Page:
The share of first-time homebuyers using conventional mortgages that require private mortgage insurance, or PMI, to compensate for low down payments increased in the second quarter while the use of FHA loans fell.
Fannie Mae and Freddie Mac typically require buyers to purchase PMI if they’re using down payments smaller than 20% of a home’s value. While PMI allows buyers to get into a property earlier than if they waited to save for a larger down payment, it can add hundreds of dollars to a monthly mortgage bill. FHA loans also charge a monthly insurance premium which can be lower than PMI, depending on a borrower’s credit score.
The share of first timers using conventional mortgages with low down payments requiring PMI rose 6% from a year earlier, while the share using FHA mortgages fell 5%, according to a report from Genworth, one of the nation’s largest providers of PMI.
Overall, purchases of single-family homes by first-time buyers dropped 4% to 559,000 in the second quarter, the report said. The total share of first timers using some form of low down payment mortgages was about 80%, Genworth said.
Young buyers are finding it hard to save enough money to make a 20% down payment because home prices are rising so quickly, said Tian Liu, Genworth’s chief economist. The median price for a starter home was $237,700 in the second quarter, according to the National Association of Realtors. That’s up from $200,200 in 2016.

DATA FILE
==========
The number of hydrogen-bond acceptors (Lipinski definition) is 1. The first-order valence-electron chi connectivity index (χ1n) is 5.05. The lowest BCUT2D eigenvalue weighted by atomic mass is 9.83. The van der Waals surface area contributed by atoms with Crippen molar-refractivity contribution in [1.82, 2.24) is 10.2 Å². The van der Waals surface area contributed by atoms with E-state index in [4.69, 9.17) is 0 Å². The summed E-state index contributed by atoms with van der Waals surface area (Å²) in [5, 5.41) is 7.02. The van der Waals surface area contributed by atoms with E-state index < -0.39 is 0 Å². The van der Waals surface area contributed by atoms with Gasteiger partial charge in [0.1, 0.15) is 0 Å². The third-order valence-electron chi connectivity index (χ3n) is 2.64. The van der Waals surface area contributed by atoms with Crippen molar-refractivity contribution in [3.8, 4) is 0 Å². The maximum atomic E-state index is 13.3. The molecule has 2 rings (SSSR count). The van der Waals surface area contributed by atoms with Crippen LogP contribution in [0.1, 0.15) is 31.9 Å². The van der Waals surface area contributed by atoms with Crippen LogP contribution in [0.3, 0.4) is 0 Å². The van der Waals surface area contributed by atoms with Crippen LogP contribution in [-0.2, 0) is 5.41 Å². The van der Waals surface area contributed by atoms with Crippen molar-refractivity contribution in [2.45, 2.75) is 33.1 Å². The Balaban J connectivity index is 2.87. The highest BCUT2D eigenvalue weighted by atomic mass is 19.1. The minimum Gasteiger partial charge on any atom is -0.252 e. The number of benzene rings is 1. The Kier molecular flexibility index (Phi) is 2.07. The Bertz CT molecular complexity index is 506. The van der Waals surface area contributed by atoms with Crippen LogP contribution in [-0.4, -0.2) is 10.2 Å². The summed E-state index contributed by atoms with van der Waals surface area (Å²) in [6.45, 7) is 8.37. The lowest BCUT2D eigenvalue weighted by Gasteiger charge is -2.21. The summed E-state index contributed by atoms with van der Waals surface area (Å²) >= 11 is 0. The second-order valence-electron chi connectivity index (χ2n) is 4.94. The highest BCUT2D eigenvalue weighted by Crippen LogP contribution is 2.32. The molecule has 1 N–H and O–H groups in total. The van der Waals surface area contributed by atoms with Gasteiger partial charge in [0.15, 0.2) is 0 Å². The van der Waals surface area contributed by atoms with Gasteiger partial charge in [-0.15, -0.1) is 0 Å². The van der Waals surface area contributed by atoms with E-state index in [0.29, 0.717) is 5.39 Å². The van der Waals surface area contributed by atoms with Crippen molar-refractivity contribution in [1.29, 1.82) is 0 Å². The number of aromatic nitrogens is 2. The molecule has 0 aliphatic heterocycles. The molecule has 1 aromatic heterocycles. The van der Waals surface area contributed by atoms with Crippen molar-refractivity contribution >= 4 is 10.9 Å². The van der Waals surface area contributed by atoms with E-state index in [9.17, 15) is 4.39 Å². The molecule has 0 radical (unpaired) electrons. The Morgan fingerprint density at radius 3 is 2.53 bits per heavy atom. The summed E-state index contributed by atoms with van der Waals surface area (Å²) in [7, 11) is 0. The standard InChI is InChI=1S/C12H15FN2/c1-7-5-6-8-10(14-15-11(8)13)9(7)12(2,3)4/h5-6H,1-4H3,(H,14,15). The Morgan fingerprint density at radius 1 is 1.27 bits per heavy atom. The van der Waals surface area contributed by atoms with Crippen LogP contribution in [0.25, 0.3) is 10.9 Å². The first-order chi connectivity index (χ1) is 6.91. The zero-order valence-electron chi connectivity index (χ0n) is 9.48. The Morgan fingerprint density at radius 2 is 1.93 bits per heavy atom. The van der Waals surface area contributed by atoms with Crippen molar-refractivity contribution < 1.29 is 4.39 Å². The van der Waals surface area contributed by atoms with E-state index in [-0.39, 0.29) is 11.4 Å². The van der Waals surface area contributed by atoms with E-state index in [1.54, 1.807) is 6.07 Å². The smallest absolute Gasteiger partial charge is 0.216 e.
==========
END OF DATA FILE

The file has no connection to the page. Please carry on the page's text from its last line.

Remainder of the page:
“Low down payment mortgages remain at the core of mortgage financing for first-time homebuyers, and we’re continuing to watch the shift away from government loan programs toward conventional loans with low down payments,” said Liu.
The market share for FHA mortgages has been shrinking as private mortgage insurers capture more business. In the first two quarters of 2019, 29% of the total insured market was FHA loans, down from 34% two years ago, while the share for loans using PMI increased to 47% from 39%, according to data from the U.S. Mortgage Insurers, a trade group.
PMI typically costs between 0.5% to as much as 2% of the loan amount on an annual basis. Borrowers might pay $1,000 a year – or $83.33 per month – on a $100,000 loan, assuming a 1% PMI fee.